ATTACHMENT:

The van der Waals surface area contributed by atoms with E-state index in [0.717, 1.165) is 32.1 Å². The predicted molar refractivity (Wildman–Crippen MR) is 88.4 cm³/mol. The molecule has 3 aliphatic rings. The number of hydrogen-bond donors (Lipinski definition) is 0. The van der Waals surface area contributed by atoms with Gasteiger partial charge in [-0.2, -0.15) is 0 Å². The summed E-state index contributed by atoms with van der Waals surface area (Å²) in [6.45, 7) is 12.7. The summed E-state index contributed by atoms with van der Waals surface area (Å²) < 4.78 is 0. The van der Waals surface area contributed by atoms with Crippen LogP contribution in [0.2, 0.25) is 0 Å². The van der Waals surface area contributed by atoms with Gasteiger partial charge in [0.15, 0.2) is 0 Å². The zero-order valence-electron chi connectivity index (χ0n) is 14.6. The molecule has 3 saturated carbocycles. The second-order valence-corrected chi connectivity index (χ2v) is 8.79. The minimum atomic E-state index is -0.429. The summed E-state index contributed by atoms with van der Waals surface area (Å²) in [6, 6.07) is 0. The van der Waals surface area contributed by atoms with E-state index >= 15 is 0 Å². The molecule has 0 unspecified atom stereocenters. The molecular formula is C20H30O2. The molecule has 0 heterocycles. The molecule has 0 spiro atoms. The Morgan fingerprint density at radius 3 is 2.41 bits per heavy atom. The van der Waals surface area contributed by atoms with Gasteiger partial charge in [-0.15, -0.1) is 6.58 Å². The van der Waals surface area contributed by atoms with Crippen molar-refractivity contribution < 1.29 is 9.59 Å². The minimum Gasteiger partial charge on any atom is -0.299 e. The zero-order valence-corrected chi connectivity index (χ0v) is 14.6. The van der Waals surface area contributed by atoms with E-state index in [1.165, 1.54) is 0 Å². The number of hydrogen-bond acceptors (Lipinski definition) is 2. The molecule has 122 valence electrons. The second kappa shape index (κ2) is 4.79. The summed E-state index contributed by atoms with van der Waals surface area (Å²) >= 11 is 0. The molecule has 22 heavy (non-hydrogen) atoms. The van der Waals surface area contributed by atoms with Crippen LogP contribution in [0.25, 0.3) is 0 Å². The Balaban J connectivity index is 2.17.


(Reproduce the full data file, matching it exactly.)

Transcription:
The van der Waals surface area contributed by atoms with E-state index in [0.717, 1.165) is 32.1 Å². The predicted molar refractivity (Wildman–Crippen MR) is 88.4 cm³/mol. The molecule has 3 aliphatic rings. The number of hydrogen-bond donors (Lipinski definition) is 0. The van der Waals surface area contributed by atoms with Gasteiger partial charge in [-0.2, -0.15) is 0 Å². The summed E-state index contributed by atoms with van der Waals surface area (Å²) in [6.45, 7) is 12.7. The summed E-state index contributed by atoms with van der Waals surface area (Å²) < 4.78 is 0. The van der Waals surface area contributed by atoms with Crippen LogP contribution in [0.2, 0.25) is 0 Å². The van der Waals surface area contributed by atoms with Gasteiger partial charge in [0.15, 0.2) is 0 Å². The zero-order valence-electron chi connectivity index (χ0n) is 14.6. The molecule has 3 saturated carbocycles. The second-order valence-corrected chi connectivity index (χ2v) is 8.79. The minimum atomic E-state index is -0.429. The summed E-state index contributed by atoms with van der Waals surface area (Å²) in [6, 6.07) is 0. The van der Waals surface area contributed by atoms with E-state index >= 15 is 0 Å². The molecule has 0 unspecified atom stereocenters. The molecular formula is C20H30O2. The molecule has 0 heterocycles. The molecule has 0 spiro atoms. The Morgan fingerprint density at radius 3 is 2.41 bits per heavy atom. The van der Waals surface area contributed by atoms with Gasteiger partial charge in [-0.15, -0.1) is 6.58 Å². The van der Waals surface area contributed by atoms with Crippen molar-refractivity contribution < 1.29 is 9.59 Å². The minimum Gasteiger partial charge on any atom is -0.299 e. The zero-order valence-corrected chi connectivity index (χ0v) is 14.6. The van der Waals surface area contributed by atoms with E-state index in [1.165, 1.54) is 0 Å². The number of hydrogen-bond acceptors (Lipinski definition) is 2. The molecule has 122 valence electrons. The second kappa shape index (κ2) is 4.79. The summed E-state index contributed by atoms with van der Waals surface area (Å²) >= 11 is 0. The molecule has 22 heavy (non-hydrogen) atoms. The van der Waals surface area contributed by atoms with Crippen LogP contribution in [0.25, 0.3) is 0 Å². The Balaban J connectivity index is 2.17.